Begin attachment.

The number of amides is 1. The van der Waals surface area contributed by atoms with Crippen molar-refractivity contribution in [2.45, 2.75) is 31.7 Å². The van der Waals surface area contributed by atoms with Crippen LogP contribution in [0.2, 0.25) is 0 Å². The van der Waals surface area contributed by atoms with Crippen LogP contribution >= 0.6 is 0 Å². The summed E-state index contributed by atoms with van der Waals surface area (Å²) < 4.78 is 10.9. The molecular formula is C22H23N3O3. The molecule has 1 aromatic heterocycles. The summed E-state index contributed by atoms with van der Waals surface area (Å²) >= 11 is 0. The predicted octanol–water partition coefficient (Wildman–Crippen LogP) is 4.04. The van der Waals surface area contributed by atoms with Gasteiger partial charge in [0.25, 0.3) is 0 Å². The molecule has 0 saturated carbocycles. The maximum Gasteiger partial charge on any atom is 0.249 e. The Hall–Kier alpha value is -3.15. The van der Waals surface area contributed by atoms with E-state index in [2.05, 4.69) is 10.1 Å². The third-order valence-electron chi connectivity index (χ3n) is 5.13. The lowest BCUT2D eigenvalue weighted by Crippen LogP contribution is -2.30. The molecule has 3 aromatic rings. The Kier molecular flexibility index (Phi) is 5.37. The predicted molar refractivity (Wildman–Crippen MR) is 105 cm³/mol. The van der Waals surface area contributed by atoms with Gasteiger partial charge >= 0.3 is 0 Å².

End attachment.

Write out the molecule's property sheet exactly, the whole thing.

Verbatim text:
The number of amides is 1. The van der Waals surface area contributed by atoms with Crippen molar-refractivity contribution in [2.45, 2.75) is 31.7 Å². The van der Waals surface area contributed by atoms with Crippen LogP contribution in [0.2, 0.25) is 0 Å². The van der Waals surface area contributed by atoms with Crippen LogP contribution >= 0.6 is 0 Å². The summed E-state index contributed by atoms with van der Waals surface area (Å²) < 4.78 is 10.9. The molecular formula is C22H23N3O3. The molecule has 1 aromatic heterocycles. The summed E-state index contributed by atoms with van der Waals surface area (Å²) >= 11 is 0. The predicted octanol–water partition coefficient (Wildman–Crippen LogP) is 4.04. The van der Waals surface area contributed by atoms with Gasteiger partial charge in [0.25, 0.3) is 0 Å². The molecule has 0 saturated carbocycles. The maximum Gasteiger partial charge on any atom is 0.249 e. The Hall–Kier alpha value is -3.15. The van der Waals surface area contributed by atoms with E-state index in [2.05, 4.69) is 10.1 Å². The third-order valence-electron chi connectivity index (χ3n) is 5.13. The lowest BCUT2D eigenvalue weighted by Crippen LogP contribution is -2.30. The molecule has 3 aromatic rings. The Kier molecular flexibility index (Phi) is 5.37. The predicted molar refractivity (Wildman–Crippen MR) is 105 cm³/mol. The van der Waals surface area contributed by atoms with Gasteiger partial charge >= 0.3 is 0 Å².